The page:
Thursday, 23 October 2014

Researching World War 1 soldiers from the Moreland area

Moreland City Libraries has put together an excellent collection of resources on researching the World War 1 years and has an ever-growing collection of digital resources, including images and publications, which are available for you to download and read at home.

For example, by putting 'Soldier' into a search of Moreland's Local History Catalogue, I came up with this image of Leslie ('Swannee') Prior, who, it is claimed, was Brunswick's youngest soldier.

Image courtesy Moreland City Libraries.

When I used the search term 'war' a number of images came up, all related to Brunswick. This one is of a 1915 send off to soldiers at the Brunswick Town Hall. It is probable that some of the men pictured here were from Moreland, which is right on the border between Brunswick and Coburg.

Image courtesy Moreland City Libraries.

The following photograph shows a gathering held in Coburg (at the Public Hall) in 1919 to welcome home returned servicemen. It can be found online by searching TROVE, another invaluable source of images and newspaper articles, amongst other things. (Note that on this occasion, the image has been labelled  incorrectly as a recruiting dinner, dated 1914.)

Image courtesy Coburg Historical Society

Local libraries and historical societies depend on donations of images and memorabilia from family members and others to help build a picture of what a particular community was like. You may not wish to part with your precious family treasures, but do consider donating digital images of the material to your local historical society and/or library.

No matter which side your family member fought on, or which country they lived in at the time, if they settled in the Moreland area at any stage, please consider sharing the material you have so that we can build a more realistic picture of what our communities were like during and after the war years.

Sunday, 19 October 2014

Raising funds for the Glenroy Military Hospital

To begin with, in November 1915, Linda Davis organised a  bazaar and garden party at her home, 'Moreland Hall', and managed to secure Senator Pearce, the Minister of Defence, to open it. It was at this event that Senator Pearce spoke about the reason for the establishment of the Glenroy Military Hospital - for those who were taken ill before they went to the front.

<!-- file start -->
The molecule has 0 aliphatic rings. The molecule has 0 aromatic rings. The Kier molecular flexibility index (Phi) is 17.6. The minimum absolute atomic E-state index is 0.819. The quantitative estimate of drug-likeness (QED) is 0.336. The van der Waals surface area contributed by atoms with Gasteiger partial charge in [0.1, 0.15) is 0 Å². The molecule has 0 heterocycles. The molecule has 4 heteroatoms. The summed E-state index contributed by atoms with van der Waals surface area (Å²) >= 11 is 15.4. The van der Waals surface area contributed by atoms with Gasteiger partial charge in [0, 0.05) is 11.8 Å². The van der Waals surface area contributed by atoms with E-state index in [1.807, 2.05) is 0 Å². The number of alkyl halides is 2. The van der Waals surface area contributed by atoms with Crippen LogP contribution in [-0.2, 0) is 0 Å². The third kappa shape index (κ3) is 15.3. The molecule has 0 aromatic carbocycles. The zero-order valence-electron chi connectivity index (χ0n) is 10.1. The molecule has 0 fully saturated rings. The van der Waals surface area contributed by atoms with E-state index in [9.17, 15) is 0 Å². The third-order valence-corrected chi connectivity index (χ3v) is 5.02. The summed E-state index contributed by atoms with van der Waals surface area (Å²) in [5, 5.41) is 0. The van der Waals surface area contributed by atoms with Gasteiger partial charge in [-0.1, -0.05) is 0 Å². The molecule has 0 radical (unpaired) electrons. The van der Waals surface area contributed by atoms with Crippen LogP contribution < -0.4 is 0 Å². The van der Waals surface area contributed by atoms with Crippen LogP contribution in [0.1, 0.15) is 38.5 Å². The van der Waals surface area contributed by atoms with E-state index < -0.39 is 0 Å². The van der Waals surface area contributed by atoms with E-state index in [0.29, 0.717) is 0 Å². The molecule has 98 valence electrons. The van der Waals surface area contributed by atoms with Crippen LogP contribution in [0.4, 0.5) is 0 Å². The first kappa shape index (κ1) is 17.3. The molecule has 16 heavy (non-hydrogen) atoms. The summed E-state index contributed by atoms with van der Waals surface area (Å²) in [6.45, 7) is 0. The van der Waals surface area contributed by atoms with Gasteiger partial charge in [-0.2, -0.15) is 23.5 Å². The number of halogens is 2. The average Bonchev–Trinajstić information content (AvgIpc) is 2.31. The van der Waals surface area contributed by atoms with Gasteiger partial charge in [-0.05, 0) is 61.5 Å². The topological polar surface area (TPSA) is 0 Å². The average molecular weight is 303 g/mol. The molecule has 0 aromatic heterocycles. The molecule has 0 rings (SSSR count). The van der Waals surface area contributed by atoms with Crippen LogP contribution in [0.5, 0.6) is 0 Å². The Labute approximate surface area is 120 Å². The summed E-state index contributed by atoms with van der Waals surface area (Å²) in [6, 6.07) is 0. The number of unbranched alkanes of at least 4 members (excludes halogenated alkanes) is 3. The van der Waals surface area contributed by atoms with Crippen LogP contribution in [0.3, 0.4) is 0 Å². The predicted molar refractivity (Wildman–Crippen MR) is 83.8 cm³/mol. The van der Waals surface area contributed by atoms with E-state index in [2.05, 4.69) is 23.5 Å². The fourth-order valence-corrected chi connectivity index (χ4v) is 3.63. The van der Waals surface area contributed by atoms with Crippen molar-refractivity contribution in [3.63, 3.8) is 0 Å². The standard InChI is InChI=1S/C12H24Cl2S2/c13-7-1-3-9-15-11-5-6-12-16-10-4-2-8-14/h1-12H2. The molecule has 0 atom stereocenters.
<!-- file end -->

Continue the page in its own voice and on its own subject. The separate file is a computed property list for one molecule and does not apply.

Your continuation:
From this point, Linda Davis worked tirelessly to support the Glenroy Hospital, in addition to other patriotic causes. No doubt she was involved in the Coburg Patriotic League Novelty Fair in April 1917, which featured a ‘lady with a hundred pockets’!

In March 1917, Linda was nominated by the St John’s Ambulance Society as its Queen of Soldiers. This was part of a great fund-raising effort – a Queen of Victoria competition. There were other Queens – of Sport, of Motorists, of Railways, of Music, of Peace and so on.

Linda Davis’ Queen of Soldiers’ fund-raising efforts began with a Military Pageant on 28 April 1917. One of the star turns was an equestrienne display by the Ladies of the Purple Cross and the Misses Crinnion of Rose Street, Coburg. The Remount Section AASC put on a display and there were races, drills, bomb throwing, semaphore displays and even a ‘balaclava melee’. 

Then came a Sports Carnival on 12 May  at the Coburg Recreation Reserve. It included many groups, including the Coburg Cowboys (who put on a wild west display), Oaklands Hunt Club and a ‘Pre-historic display’ by Coburg Harriers.

 Coburg Cowboys. Image courtesy Coburg Historical Society

A Hard Times Ball in aid of Queen of Soldiers was held at Coburg Town Hall on 12 July and there were many other fund-raising events, the most spectacular of which were the raffles organised as part of Linda Davis’s Queen of Soldiers effort.

Mount Alexander Mail, 11 August 1917

Weekly Times, 4 August 1917, p.34

Finally, in late August, the results came in. At first there was great disappointment – Linda had been ‘beaten on the post at the last minute by a matter of £7.’ (Brunswick and Coburg Leader, 24 August 1917, p.3) She had actually raised the most money (£1,700-2-9d), beating the Queen of Sport, Mrs Wheeler, but because the money had not gone in on time, she was deemed to have come second. (Brunswick and Coburg Leader, 23 November 1917, p.2)

Leader, 4 August 1917, p.49

The matter did not rest there, however. The decision was overturned. Linda Davis, Queen of Soldiers, was victorious!

Brunswick and Coburg Leader, 23 November 1917, p.2

Brunswick and Coburg Leader, 30 November 1917

And here she is, Linda Davis, Queen of Soldiers, winner of the Queen of Victoria competition:

Table Talk, 2 August 1917, p.18.

And again, with her team:

Table Talk, 2 August 1917, p.18.

This ends the blog entries on the Glenroy Military Hospital.

I have been researching the Glenroy Military Hospital’s history for a while now and it has not been an easy task. The Broadmeadows Historical Society has generously allowed me to scan and publish the images you see on this blog of ‘Ashleigh’ and ‘Sawbridgeworth’ and for that I thank them. Coburg Historical Society has provided images of ‘Moreland Hall’ and I thank them. Just about everything else has been pieced together from newspaper articles that I located on TROVE. 

Every researcher with an interest in Australian history should thank their lucky stars that someone, somewhere conceived the idea of TROVE. It truly is a source of great treasure!

Monday, 13 October 2014

Patriotic efforts of the Davis family of Moreland Hall, Coburg and others

'Ashleigh', one of the two Glenroy houses used to accommodate sick soldiers during WW1. Image courtesy Broadmeadows Historical Society.

You may have wondered why a Military Hospital in Glenroy has taken up so much space in a blog about Coburg's World War One experiences.

The answer is simple: Much of the fundraising was done in Coburg and the driving force was Miss Linda Davis, daughter of Cr Albert Davis of  'Moreland Hall' and granddaughter of William Davis of 'Nassau', who featured in earlier blogs. Her brother Rupert served in the war, which has also been the subject of an earlier blog entry.